Book review: Holy Land

cover of "holy land" and photo of author dj waldie

We are studying style in our weekly writing workshop, how we use everything from humor to commas to sentence construction (or lack thereof) to express things, and how those things add up to what we might call a "voice."

Brenda, our fearless-leader/teacher/tour-guide also has us doing exercises that bring our attention to the style of other writers, literally deconstructing their work line by line, paragraph by paragraph, to see how they craft worlds, lure us into stories, and guide our focus.

Like most new things, it's a maddening exercise at first. I stumble through essays so clean and deftly executed they seem born that way, like little literary Venuses on the half-shell. I know it's a lie, of course; no one escapes the painful and humiliating tedium of Anne Lamott's famed Shitty First Draft. Still, despite my best efforts at keeping this (and that wonderful Beverly Sills quote about there being no shortcuts to any place worth going) at the forefront of my thinking, I am always quite sure that when I sit down, it should be different. And immediately, if not sooner.

Here's who might cure you and me and anyone else within earshot of that notion: D.J. Waldie, thoughtful chronicler of Things Southern-Californian, with emphasis on that which was created out of something only to erase the thing from which it sprung. In Holy Land, his memoir of a suburban boyhood in Lakewood, California, he alternately describes what it was like growing up in one of the many manufactured towns that began popping up outside of slightly older outposts like Los Angeles and, in his case, Long Beach after the Second World War, and chronicles the inception and building of the town itself.

Unlike the by-now convention of switching back and forth between stories, chapter by chapter, something James McBride did beautifully to create context and build suspense in his memoir, The Color of Water, and that James Michener did thoughtfully in The Source, so you could skip over the tedious modern-day love story, Waldie writes in what I can only call fragments, because my literary vocabulary is so limited. (I'm working on it, I'm working on it.) He loops from personal recounting of the modern-day life in this same town he grew up in, Waldie lives in the same house his parents bought freshly built, and works for the city government, to historical documentation to childhood impressions and so forth, delicately switching from lens to lens until magically, this strange and complex something that sprang from "nothing" starts coming into focus.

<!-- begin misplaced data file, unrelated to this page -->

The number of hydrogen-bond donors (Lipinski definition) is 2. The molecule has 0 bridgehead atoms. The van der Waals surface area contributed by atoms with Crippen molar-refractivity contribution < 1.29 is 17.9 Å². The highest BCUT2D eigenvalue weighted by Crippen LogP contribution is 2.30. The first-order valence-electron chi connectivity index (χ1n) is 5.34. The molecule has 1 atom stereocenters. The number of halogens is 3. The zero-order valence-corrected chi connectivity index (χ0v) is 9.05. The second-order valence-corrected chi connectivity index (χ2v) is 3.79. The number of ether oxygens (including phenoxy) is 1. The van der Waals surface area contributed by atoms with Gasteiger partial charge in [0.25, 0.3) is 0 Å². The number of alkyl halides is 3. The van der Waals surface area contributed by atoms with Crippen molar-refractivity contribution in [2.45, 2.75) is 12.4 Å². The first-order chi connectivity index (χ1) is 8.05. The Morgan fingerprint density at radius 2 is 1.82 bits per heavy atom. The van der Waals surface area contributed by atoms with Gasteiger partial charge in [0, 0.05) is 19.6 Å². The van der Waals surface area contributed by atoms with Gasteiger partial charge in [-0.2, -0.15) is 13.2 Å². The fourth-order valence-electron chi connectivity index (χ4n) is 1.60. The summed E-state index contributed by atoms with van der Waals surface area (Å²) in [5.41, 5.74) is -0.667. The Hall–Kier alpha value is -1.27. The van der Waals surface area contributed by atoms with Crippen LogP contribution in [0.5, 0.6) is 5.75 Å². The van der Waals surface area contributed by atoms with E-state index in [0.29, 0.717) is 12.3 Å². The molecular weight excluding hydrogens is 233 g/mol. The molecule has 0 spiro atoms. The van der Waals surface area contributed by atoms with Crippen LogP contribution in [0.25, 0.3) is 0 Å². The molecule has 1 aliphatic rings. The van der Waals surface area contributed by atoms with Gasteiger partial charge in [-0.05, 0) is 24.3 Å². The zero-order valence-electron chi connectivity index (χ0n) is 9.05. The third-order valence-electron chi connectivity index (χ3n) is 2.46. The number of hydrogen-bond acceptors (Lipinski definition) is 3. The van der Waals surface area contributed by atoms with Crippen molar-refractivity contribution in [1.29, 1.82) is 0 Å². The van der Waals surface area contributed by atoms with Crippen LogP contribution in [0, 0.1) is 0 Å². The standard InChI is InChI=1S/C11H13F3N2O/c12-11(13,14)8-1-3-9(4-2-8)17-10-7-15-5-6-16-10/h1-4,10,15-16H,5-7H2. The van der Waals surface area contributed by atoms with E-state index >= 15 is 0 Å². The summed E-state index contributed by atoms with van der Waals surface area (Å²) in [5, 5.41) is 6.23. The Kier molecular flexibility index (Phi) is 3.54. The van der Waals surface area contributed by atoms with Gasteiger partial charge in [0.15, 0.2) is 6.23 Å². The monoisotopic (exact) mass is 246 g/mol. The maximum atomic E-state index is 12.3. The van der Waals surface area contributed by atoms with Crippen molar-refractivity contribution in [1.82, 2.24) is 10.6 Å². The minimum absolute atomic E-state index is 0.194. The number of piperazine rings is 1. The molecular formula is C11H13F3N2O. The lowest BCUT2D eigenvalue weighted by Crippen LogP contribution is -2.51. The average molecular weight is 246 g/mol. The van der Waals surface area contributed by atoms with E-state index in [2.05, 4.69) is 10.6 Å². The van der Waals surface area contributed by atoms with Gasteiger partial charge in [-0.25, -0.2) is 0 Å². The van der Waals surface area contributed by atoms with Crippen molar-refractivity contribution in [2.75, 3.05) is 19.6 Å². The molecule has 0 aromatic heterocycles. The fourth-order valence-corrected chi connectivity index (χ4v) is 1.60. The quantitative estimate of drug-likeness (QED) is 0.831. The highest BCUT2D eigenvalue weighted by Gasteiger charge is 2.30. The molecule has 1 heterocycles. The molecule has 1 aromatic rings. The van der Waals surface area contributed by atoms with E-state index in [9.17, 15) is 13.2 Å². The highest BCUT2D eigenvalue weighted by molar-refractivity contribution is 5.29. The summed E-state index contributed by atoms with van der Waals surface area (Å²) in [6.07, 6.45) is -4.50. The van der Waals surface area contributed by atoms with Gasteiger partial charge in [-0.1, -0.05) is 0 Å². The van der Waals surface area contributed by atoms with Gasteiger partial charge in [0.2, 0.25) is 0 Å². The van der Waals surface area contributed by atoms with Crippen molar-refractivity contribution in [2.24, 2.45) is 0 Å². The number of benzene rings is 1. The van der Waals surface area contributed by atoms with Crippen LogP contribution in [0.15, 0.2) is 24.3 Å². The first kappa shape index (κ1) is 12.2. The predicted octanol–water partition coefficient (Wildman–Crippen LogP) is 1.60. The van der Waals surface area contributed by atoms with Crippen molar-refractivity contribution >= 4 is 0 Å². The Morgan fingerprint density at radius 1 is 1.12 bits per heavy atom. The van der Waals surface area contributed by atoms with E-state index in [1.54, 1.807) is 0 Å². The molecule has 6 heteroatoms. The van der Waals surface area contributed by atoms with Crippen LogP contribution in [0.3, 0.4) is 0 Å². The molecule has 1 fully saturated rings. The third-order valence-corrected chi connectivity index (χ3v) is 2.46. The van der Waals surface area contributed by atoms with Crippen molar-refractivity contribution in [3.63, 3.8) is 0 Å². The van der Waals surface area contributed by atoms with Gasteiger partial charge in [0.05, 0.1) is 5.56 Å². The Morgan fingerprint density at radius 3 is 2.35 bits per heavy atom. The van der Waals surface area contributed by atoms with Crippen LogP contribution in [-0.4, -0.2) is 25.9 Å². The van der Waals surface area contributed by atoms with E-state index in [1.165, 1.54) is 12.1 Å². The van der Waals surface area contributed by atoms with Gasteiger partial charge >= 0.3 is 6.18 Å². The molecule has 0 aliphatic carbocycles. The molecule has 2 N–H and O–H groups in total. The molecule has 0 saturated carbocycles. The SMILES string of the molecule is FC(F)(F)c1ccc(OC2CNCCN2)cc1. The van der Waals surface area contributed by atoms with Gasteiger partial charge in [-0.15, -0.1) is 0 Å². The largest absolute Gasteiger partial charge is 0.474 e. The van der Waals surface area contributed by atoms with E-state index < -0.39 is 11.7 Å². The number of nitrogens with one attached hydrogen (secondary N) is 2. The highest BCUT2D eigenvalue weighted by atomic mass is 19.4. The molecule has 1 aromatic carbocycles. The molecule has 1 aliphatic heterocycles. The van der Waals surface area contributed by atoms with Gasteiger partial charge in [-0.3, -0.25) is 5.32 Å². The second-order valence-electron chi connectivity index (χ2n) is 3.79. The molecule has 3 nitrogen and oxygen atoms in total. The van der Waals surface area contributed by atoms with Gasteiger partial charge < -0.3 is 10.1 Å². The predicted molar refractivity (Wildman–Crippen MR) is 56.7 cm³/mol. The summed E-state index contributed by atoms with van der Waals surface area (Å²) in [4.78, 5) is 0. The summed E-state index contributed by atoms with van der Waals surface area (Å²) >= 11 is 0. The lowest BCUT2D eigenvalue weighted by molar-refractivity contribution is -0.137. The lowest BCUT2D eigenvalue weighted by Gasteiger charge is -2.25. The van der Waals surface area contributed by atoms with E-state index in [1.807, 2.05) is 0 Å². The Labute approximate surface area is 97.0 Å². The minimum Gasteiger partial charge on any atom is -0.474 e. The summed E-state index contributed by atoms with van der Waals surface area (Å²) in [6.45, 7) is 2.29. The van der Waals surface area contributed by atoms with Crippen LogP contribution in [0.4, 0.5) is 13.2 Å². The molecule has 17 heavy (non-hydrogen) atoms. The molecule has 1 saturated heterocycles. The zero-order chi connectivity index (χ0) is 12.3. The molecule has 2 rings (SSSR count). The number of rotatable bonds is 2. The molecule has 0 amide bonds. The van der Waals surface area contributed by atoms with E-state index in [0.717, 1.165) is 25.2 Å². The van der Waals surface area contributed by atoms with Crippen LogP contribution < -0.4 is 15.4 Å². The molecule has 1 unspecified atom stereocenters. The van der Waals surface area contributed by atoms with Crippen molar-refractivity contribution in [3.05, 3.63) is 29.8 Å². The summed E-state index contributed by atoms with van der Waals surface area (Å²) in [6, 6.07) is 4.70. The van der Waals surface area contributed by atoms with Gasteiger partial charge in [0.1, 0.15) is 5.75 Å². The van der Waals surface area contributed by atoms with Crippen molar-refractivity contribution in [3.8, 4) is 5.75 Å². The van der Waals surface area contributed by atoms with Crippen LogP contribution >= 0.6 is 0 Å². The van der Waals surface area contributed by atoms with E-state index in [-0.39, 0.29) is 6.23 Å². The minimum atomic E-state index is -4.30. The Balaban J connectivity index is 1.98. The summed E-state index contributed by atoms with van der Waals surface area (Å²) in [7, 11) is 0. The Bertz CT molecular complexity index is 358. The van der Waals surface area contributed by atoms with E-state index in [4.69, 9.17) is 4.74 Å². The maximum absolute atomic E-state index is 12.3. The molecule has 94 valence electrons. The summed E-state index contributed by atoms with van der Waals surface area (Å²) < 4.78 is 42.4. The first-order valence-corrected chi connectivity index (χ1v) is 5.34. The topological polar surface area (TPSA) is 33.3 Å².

You can get all kinds of glimpses into what this crazy place is like, of course, and from all kinds of angles: Chandler and Cain, Bukowski and Fante, and poor old Nathaniel West, to name a few of the few I've read. Of them all, Joan Didion's writing comes the closest to this kind of oblique, restrained, meticulously constructed narrative (she's a big fan, by the way, if her glowing blurb is to be believed). It's work that clearly required a lot of work to make it look like it didn't; it's un-showy yet elegant, and always evocative.

Holy Land restores your faith in the value of rewriting, and the precision it brings. Not to mention it's a helluva good read...


Legalese, etc! Links to the books in the post above are Amazon affiliate links: if you click on them and buy something, I get Amazon dollars. Which is great, as it helps keep me in books to review. More on this disclosure stuff at publisher Michael Hyatt's excellent blog, from whence I lifted (and smooshed around a little) this boilerplate text.